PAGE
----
6.   Parents miss the little details that are oh-so-big in an 8 year old’s life.    “Is my egg hardboiled?” Ramona asked more than once, excited she could participate in the crack-your-egg-on-your-head-at-the-lunch table fad.   Of course it wasn’t, and Ramona was literally left with egg on her face in front of her classmates.   Once again, it was familiar to me as a kid whose mom sometimes missed the details.    But it’s even more relatable now–just ask my daughter who opened her bag at the lunch table to find a half eaten apple, sandwich crusts, and cheese wrappers–yesterday’s lunch, decaying in her bag because this mom forgot to pack a new one.

5.  Curly hair is better than straight.    Plain old straight haired Ramona was always jealous of perfect Susan with her boing-boing curls.    There’s always someone who is prettier, or smarter, or who has better stuff.   It’s the way of the world.

4.   I can still love my awesome new sandals even if no one else does.   Yard Ape told Ramona her feet looked big in her back to school sandals.    She looked down, noted that her feet did look bigger, and took no offense.   Her feet had grown over the summer,  she decided, so this was fact, not insult.    Ramona didn’t let his words crush her soul, or the love of her sandals.

Ramona's sandals

3.   The dark is scary.    Ramona longed for, and was finally rewarded with, her own room.    But that beautiful, coveted room was terrifying after the sun went down.    Ramona’s paralyzing fear, her tightly tucked blankets, and her desperate run for her parents made my own dark and spooky bedroom closet a little less frightening.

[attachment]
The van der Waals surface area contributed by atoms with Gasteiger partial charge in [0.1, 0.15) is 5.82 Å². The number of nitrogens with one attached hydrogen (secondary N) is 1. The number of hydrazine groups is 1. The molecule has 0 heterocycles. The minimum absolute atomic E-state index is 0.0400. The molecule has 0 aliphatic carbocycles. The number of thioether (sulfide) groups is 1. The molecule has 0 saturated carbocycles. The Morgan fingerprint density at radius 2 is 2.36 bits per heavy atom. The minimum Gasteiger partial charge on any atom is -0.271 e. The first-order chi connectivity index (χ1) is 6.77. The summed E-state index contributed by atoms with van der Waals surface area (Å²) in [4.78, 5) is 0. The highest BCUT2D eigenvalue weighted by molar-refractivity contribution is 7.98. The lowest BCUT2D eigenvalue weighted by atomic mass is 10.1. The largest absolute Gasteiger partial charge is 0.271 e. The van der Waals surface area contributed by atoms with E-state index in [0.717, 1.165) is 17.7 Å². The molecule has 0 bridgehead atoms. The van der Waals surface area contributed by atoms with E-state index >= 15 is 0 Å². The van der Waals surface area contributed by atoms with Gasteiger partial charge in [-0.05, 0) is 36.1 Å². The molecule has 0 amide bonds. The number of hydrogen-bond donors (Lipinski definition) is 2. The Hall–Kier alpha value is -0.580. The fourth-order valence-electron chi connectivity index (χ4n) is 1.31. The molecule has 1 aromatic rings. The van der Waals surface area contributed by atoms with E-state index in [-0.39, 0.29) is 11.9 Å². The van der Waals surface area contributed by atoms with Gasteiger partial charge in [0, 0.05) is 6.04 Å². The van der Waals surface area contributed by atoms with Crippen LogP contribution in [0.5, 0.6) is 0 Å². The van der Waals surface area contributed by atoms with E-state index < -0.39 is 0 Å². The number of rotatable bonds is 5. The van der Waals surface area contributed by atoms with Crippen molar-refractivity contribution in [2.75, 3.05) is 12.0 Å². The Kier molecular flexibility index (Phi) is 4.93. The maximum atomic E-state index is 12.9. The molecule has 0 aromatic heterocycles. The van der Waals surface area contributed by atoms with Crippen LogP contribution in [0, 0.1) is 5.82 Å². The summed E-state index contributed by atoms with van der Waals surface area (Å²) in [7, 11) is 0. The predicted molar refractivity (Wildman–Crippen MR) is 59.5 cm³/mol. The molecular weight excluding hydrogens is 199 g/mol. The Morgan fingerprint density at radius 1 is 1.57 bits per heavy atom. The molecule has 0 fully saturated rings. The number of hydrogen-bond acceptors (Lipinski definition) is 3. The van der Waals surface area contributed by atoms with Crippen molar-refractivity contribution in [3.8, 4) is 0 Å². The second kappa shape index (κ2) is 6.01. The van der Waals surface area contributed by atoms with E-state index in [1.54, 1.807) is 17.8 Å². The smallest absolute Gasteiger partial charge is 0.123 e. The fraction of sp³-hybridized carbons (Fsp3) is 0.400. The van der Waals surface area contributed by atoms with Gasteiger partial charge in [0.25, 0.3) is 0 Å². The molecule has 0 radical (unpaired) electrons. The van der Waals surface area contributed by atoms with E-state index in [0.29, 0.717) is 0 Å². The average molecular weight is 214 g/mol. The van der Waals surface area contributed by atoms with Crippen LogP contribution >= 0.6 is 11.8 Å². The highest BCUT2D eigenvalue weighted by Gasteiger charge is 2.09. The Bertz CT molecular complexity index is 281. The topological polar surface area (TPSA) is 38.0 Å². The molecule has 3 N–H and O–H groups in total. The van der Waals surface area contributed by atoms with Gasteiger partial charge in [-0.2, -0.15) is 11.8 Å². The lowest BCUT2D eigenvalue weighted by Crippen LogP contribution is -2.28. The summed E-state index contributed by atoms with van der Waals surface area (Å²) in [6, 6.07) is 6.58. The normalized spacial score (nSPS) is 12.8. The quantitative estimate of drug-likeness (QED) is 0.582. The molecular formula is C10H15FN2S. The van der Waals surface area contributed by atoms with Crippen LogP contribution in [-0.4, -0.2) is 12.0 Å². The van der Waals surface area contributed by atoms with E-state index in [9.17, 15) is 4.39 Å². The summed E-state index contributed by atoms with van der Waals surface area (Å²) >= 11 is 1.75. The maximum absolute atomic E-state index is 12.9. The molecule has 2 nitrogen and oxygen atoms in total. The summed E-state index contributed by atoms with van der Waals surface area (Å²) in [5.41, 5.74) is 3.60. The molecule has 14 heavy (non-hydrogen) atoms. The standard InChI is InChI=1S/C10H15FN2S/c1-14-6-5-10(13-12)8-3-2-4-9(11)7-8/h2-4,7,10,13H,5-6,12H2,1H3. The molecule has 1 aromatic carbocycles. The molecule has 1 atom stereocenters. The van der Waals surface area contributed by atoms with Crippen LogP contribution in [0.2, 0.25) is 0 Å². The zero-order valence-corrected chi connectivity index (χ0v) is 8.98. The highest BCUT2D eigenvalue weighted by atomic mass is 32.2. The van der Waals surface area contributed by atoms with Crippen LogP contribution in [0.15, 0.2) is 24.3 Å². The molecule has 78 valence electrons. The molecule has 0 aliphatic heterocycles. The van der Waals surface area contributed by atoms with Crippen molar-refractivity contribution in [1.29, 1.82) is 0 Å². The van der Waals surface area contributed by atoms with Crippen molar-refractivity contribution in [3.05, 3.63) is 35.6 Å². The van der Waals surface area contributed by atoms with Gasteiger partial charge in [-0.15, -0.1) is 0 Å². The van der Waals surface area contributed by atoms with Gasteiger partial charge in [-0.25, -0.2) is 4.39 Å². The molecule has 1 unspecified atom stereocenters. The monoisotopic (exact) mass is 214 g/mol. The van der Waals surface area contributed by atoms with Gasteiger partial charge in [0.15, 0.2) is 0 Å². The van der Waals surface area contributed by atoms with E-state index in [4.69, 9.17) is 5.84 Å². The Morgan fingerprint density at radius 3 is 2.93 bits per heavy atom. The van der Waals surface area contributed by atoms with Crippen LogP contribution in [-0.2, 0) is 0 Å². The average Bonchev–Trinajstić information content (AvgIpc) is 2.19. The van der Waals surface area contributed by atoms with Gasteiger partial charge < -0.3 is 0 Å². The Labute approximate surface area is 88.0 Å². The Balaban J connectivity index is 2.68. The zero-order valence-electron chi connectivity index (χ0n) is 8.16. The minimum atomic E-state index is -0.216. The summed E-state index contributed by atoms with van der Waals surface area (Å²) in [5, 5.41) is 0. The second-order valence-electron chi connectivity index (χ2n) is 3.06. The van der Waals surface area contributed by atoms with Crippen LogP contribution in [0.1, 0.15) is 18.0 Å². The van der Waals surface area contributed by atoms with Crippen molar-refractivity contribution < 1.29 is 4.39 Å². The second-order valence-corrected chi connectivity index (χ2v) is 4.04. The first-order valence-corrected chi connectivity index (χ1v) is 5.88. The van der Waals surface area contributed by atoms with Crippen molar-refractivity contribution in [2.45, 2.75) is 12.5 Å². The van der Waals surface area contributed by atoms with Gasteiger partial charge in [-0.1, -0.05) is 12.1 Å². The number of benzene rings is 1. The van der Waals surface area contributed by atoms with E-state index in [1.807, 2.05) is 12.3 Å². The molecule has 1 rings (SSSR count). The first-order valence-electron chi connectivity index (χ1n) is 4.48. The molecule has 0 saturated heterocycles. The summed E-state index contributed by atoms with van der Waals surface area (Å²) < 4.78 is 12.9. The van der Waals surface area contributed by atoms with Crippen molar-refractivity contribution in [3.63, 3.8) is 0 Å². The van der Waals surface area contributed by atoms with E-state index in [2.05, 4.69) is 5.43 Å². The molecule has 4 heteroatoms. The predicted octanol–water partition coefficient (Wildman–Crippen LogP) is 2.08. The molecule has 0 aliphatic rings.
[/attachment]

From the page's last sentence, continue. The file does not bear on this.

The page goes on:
2.   Families struggle.    Mr. Quimby lost his job, so Mrs. Quimby had to go back to work.    Ramona fretted as her dad grew surly and started smoking.

Ramona's dad

Her parents bickered over pancakes, and Ramona and Beezus whispered their late night worries of divorce.    And then life went on, arguments forgotten.   Reading about the tribulations of the Quimby family, from the perspective of a second grader, was like peeking through a neighbor’s shutters and seeing that sometimes their lives were hard too.

1.  Joy is in the little stuff.    A little white bag of gummy bears, swinging high enough to kick tree branches, stomping in rain puddles.

Ramona puddles

Ramona taught me to look for simple pleasures and treasures.    Ramona’s life was ordinary, her adventures never extending much past her neighborhood or school, but spending an afternoon with Ramona was as soothing as hot chocolate and a fuzzy blanket.     What a gift to write with such honesty, warmth and humor.    Happy 100th birthday to my favorite author, Beverly Cleary.